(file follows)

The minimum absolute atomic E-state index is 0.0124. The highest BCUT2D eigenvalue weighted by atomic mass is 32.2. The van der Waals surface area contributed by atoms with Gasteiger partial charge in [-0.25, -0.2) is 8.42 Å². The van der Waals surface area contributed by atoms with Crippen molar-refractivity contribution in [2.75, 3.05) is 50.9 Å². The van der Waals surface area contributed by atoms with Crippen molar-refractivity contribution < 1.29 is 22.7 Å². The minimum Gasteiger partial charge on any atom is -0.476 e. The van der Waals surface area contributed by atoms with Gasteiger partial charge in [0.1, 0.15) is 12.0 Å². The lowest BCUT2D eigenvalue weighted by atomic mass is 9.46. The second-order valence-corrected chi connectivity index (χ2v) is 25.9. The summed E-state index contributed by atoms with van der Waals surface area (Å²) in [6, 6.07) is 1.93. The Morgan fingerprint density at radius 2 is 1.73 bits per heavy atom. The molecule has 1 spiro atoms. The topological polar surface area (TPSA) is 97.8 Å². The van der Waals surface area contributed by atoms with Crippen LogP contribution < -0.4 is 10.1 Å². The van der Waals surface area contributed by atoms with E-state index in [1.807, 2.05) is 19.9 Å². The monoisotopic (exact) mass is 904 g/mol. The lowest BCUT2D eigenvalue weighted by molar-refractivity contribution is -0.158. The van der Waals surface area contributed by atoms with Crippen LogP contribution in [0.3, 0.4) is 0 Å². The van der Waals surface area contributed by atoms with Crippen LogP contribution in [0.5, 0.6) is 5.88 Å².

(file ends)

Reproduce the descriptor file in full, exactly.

The minimum absolute atomic E-state index is 0.0124. The highest BCUT2D eigenvalue weighted by atomic mass is 32.2. The van der Waals surface area contributed by atoms with Gasteiger partial charge in [-0.25, -0.2) is 8.42 Å². The van der Waals surface area contributed by atoms with Crippen molar-refractivity contribution in [2.75, 3.05) is 50.9 Å². The van der Waals surface area contributed by atoms with Crippen molar-refractivity contribution < 1.29 is 22.7 Å². The minimum Gasteiger partial charge on any atom is -0.476 e. The van der Waals surface area contributed by atoms with Gasteiger partial charge in [0.1, 0.15) is 12.0 Å². The lowest BCUT2D eigenvalue weighted by atomic mass is 9.46. The second-order valence-corrected chi connectivity index (χ2v) is 25.9. The summed E-state index contributed by atoms with van der Waals surface area (Å²) in [6, 6.07) is 1.93. The Morgan fingerprint density at radius 2 is 1.73 bits per heavy atom. The molecule has 1 spiro atoms. The topological polar surface area (TPSA) is 97.8 Å². The van der Waals surface area contributed by atoms with Crippen LogP contribution < -0.4 is 10.1 Å². The van der Waals surface area contributed by atoms with E-state index in [1.807, 2.05) is 19.9 Å². The monoisotopic (exact) mass is 904 g/mol. The lowest BCUT2D eigenvalue weighted by molar-refractivity contribution is -0.158. The van der Waals surface area contributed by atoms with Crippen LogP contribution in [0.3, 0.4) is 0 Å². The van der Waals surface area contributed by atoms with Crippen LogP contribution in [0.5, 0.6) is 5.88 Å².